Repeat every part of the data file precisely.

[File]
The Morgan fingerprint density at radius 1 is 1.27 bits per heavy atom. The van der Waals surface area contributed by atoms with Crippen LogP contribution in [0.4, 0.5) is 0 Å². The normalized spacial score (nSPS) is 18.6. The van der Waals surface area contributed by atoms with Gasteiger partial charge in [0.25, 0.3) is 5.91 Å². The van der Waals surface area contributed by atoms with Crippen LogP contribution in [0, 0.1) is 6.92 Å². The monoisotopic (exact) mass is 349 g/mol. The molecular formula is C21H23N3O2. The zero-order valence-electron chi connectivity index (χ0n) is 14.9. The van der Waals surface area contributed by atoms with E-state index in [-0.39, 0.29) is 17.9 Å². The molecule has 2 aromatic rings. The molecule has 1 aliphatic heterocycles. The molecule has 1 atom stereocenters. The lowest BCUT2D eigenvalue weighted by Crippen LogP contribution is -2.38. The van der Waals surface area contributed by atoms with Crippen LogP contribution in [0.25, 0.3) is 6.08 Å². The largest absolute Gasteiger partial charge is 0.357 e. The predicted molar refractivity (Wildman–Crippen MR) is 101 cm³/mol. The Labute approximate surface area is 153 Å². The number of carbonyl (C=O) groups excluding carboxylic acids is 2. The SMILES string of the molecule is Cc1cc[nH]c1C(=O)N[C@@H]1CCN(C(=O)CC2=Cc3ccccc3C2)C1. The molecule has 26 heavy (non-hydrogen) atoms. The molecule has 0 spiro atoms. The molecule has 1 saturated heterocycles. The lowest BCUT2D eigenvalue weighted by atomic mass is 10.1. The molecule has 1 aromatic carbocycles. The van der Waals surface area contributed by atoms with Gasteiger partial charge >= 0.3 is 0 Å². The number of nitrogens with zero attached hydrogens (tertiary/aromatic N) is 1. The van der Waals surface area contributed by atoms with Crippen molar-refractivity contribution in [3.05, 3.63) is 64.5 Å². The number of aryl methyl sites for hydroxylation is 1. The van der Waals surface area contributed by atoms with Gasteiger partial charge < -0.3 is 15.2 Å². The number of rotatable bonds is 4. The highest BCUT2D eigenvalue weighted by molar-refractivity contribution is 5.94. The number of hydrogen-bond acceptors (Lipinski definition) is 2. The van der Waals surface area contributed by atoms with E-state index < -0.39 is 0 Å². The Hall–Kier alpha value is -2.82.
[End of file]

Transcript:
The Morgan fingerprint density at radius 1 is 1.27 bits per heavy atom. The van der Waals surface area contributed by atoms with Crippen LogP contribution in [0.4, 0.5) is 0 Å². The normalized spacial score (nSPS) is 18.6. The van der Waals surface area contributed by atoms with Gasteiger partial charge in [0.25, 0.3) is 5.91 Å². The van der Waals surface area contributed by atoms with Crippen LogP contribution in [0, 0.1) is 6.92 Å². The monoisotopic (exact) mass is 349 g/mol. The molecular formula is C21H23N3O2. The zero-order valence-electron chi connectivity index (χ0n) is 14.9. The van der Waals surface area contributed by atoms with E-state index in [-0.39, 0.29) is 17.9 Å². The molecule has 2 aromatic rings. The molecule has 1 aliphatic heterocycles. The molecule has 1 atom stereocenters. The lowest BCUT2D eigenvalue weighted by Crippen LogP contribution is -2.38. The van der Waals surface area contributed by atoms with Crippen LogP contribution in [0.25, 0.3) is 6.08 Å². The largest absolute Gasteiger partial charge is 0.357 e. The predicted molar refractivity (Wildman–Crippen MR) is 101 cm³/mol. The Labute approximate surface area is 153 Å². The number of carbonyl (C=O) groups excluding carboxylic acids is 2. The SMILES string of the molecule is Cc1cc[nH]c1C(=O)N[C@@H]1CCN(C(=O)CC2=Cc3ccccc3C2)C1. The molecule has 26 heavy (non-hydrogen) atoms. The molecule has 0 spiro atoms. The molecule has 1 saturated heterocycles. The lowest BCUT2D eigenvalue weighted by atomic mass is 10.1. The molecule has 1 aromatic carbocycles. The van der Waals surface area contributed by atoms with Gasteiger partial charge >= 0.3 is 0 Å². The number of nitrogens with zero attached hydrogens (tertiary/aromatic N) is 1. The van der Waals surface area contributed by atoms with Crippen molar-refractivity contribution in [3.05, 3.63) is 64.5 Å². The number of aryl methyl sites for hydroxylation is 1. The van der Waals surface area contributed by atoms with Gasteiger partial charge < -0.3 is 15.2 Å². The number of rotatable bonds is 4. The highest BCUT2D eigenvalue weighted by molar-refractivity contribution is 5.94. The number of hydrogen-bond acceptors (Lipinski definition) is 2. The van der Waals surface area contributed by atoms with E-state index < -0.39 is 0 Å². The Hall–Kier alpha value is -2.82.